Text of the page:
✍🏻 Professor Romance’s 4 ⭐️ Review: Eliot Grayson’s Undercover ✍🏻

Overall Grade: ⭐️ ⭐️ ⭐️ ⭐️

So what isn’t to love about a story that involves a bit of a curmudgeonly loner type character and another character who is the light to the other character’s dark? This is the case with Eliot Grayson’s newest book, Undercover. Set in Sarina Bowen’s World of True North, Undercover explores more of the Vino & Veritas world. In this story, the two heroes, Gabe and Alec, are two very different people but they both have the same issue: loneliness. In the past, neither of them has really engaged in deep meaningful relationships. Even when they had, they were never very successful. When they meet at Vino & Veritas (their meet-cute is a nice touch to this book as it involves books), Gabe’s intention is a hook-up even though he’s ready for more, a relationship. Alec is an undercover FBI agent intent on finding the people who are ferrying drugs up through Canada. When he realizes that Gabe might be a lead on his case, their burgeoning situationship becomes complicated. Someone is going to get hurt. Will it be Alec or Gabe?

What I loved most about Undercover is its provocation of lifestyle. Both Alec and Gabe want more but have no idea how to find more. Hookups have been easy, albeit unsatisfying beyond one night. As Gabe deals with insecurity and Alec worries over the requirements of his job, these two become quite smitten with each other. Grayson creates clear chemistry between them, and they are, on a scale of 0 to 5 steam level, a 3 ½. The addition of the suspense part of the story via Alec’s story adds another layer of interest in Undercover. Between Gabe’s need for “more” (more relationship, more personal development) and Alec’s intent to solve his case and keep Gabe, the strife of the story keeps you engaged to the very end.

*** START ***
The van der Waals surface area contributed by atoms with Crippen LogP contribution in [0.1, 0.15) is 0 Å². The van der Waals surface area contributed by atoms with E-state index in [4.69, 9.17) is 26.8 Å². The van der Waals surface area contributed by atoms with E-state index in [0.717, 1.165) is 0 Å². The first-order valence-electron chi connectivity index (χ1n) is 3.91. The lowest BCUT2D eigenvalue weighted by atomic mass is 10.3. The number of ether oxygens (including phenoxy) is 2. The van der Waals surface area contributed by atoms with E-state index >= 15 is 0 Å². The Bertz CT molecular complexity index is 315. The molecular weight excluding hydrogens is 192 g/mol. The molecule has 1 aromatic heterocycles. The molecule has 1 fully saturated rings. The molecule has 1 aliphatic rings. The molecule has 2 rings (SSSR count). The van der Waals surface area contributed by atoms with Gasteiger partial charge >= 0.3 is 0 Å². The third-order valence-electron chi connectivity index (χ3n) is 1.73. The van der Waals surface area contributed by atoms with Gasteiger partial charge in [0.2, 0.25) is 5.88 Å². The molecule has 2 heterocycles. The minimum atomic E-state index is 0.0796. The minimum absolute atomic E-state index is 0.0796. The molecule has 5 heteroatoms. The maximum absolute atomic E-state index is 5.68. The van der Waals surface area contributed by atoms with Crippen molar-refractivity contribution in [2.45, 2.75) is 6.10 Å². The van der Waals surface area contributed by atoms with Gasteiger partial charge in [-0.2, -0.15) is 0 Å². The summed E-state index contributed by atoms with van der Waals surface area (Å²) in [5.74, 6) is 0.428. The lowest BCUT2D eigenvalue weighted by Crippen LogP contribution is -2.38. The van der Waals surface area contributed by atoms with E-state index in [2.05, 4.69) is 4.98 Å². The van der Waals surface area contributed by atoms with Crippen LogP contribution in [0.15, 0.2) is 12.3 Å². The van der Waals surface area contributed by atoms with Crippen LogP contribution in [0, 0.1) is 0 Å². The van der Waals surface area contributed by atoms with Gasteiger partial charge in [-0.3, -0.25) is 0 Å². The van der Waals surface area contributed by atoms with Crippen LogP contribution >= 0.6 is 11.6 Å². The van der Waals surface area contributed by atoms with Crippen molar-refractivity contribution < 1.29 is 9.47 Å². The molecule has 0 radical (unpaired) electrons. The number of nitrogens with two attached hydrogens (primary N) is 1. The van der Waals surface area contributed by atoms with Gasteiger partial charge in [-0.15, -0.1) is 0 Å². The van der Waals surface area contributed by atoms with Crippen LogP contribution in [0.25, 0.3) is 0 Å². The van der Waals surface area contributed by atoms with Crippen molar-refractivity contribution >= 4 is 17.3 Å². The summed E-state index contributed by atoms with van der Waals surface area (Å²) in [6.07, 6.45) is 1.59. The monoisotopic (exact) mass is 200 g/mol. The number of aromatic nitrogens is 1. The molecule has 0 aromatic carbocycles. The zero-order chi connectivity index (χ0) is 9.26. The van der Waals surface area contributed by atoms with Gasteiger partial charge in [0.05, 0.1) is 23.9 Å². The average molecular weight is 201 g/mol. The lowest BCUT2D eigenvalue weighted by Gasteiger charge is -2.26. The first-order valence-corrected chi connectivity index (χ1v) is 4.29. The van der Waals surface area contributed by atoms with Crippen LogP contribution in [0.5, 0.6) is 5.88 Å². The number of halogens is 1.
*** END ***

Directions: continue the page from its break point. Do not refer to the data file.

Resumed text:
For the Vino & Veritas world, Undercover is a great addition. Eliot Grayson has written a book that reminds you that the world is always better with someone who you can love and who loves you in return. 

In love and romance,

Professor A


I teach students to write for college. I love to read writers who write romance. Why not review and promote the writing of people who love to write romance? Win-win for me

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